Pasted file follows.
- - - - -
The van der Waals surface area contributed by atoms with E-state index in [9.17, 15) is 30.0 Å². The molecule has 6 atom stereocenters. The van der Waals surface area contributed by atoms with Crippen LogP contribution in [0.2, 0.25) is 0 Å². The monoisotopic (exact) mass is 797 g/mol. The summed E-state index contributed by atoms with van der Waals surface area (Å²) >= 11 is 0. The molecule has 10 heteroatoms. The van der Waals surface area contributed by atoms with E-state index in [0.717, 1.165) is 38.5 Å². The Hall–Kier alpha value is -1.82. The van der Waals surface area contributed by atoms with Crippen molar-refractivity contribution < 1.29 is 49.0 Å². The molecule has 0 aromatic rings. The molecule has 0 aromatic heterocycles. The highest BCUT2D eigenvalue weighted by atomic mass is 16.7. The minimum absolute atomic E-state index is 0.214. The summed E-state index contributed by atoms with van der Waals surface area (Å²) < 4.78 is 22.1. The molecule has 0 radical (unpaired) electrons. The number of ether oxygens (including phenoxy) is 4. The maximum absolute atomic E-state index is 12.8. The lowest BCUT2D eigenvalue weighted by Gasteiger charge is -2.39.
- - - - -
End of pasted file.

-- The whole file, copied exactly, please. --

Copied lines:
The van der Waals surface area contributed by atoms with E-state index in [9.17, 15) is 30.0 Å². The molecule has 6 atom stereocenters. The van der Waals surface area contributed by atoms with Crippen LogP contribution in [0.2, 0.25) is 0 Å². The monoisotopic (exact) mass is 797 g/mol. The summed E-state index contributed by atoms with van der Waals surface area (Å²) >= 11 is 0. The molecule has 10 heteroatoms. The van der Waals surface area contributed by atoms with E-state index in [0.717, 1.165) is 38.5 Å². The Hall–Kier alpha value is -1.82. The van der Waals surface area contributed by atoms with Crippen molar-refractivity contribution < 1.29 is 49.0 Å². The molecule has 0 aromatic rings. The molecule has 0 aromatic heterocycles. The highest BCUT2D eigenvalue weighted by atomic mass is 16.7. The minimum absolute atomic E-state index is 0.214. The summed E-state index contributed by atoms with van der Waals surface area (Å²) < 4.78 is 22.1. The molecule has 0 radical (unpaired) electrons. The number of ether oxygens (including phenoxy) is 4. The maximum absolute atomic E-state index is 12.8. The lowest BCUT2D eigenvalue weighted by Gasteiger charge is -2.39.